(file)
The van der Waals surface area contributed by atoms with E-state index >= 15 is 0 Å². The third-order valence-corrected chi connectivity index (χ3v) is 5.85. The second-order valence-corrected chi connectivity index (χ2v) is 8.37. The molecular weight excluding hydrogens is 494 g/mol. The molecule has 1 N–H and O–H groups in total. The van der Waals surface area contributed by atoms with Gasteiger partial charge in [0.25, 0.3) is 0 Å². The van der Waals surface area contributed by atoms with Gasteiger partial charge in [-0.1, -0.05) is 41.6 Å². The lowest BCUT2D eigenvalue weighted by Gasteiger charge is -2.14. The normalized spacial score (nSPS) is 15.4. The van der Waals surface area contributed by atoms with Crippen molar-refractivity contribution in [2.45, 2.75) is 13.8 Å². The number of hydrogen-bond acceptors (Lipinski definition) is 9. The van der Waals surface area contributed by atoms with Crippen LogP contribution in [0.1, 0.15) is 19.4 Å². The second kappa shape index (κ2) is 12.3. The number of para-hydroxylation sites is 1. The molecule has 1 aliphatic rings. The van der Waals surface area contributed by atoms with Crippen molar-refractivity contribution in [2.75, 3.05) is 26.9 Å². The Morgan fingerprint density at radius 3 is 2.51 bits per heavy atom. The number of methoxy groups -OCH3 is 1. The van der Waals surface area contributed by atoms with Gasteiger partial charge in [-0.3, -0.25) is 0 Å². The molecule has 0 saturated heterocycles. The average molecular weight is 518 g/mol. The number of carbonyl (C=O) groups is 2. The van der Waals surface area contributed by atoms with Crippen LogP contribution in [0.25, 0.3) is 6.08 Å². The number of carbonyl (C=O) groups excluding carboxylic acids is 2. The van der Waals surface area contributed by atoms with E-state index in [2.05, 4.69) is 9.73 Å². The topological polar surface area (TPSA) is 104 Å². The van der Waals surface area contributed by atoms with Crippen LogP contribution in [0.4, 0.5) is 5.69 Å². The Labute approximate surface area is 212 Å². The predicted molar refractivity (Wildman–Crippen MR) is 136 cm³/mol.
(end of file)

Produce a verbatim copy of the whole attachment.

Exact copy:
The van der Waals surface area contributed by atoms with E-state index >= 15 is 0 Å². The third-order valence-corrected chi connectivity index (χ3v) is 5.85. The second-order valence-corrected chi connectivity index (χ2v) is 8.37. The molecular weight excluding hydrogens is 494 g/mol. The molecule has 1 N–H and O–H groups in total. The van der Waals surface area contributed by atoms with Gasteiger partial charge in [0.25, 0.3) is 0 Å². The van der Waals surface area contributed by atoms with Gasteiger partial charge in [-0.1, -0.05) is 41.6 Å². The lowest BCUT2D eigenvalue weighted by Gasteiger charge is -2.14. The normalized spacial score (nSPS) is 15.4. The van der Waals surface area contributed by atoms with Crippen molar-refractivity contribution in [2.45, 2.75) is 13.8 Å². The number of hydrogen-bond acceptors (Lipinski definition) is 9. The van der Waals surface area contributed by atoms with Crippen LogP contribution in [0.1, 0.15) is 19.4 Å². The second kappa shape index (κ2) is 12.3. The number of para-hydroxylation sites is 1. The molecule has 1 aliphatic rings. The van der Waals surface area contributed by atoms with Crippen molar-refractivity contribution in [2.75, 3.05) is 26.9 Å². The Morgan fingerprint density at radius 3 is 2.51 bits per heavy atom. The number of methoxy groups -OCH3 is 1. The van der Waals surface area contributed by atoms with Gasteiger partial charge in [-0.3, -0.25) is 0 Å². The molecule has 0 saturated heterocycles. The average molecular weight is 518 g/mol. The number of carbonyl (C=O) groups is 2. The van der Waals surface area contributed by atoms with Crippen LogP contribution in [0.25, 0.3) is 6.08 Å². The number of carbonyl (C=O) groups excluding carboxylic acids is 2. The van der Waals surface area contributed by atoms with E-state index in [2.05, 4.69) is 9.73 Å². The topological polar surface area (TPSA) is 104 Å². The van der Waals surface area contributed by atoms with Crippen LogP contribution in [0.4, 0.5) is 5.69 Å². The Labute approximate surface area is 212 Å². The predicted molar refractivity (Wildman–Crippen MR) is 136 cm³/mol.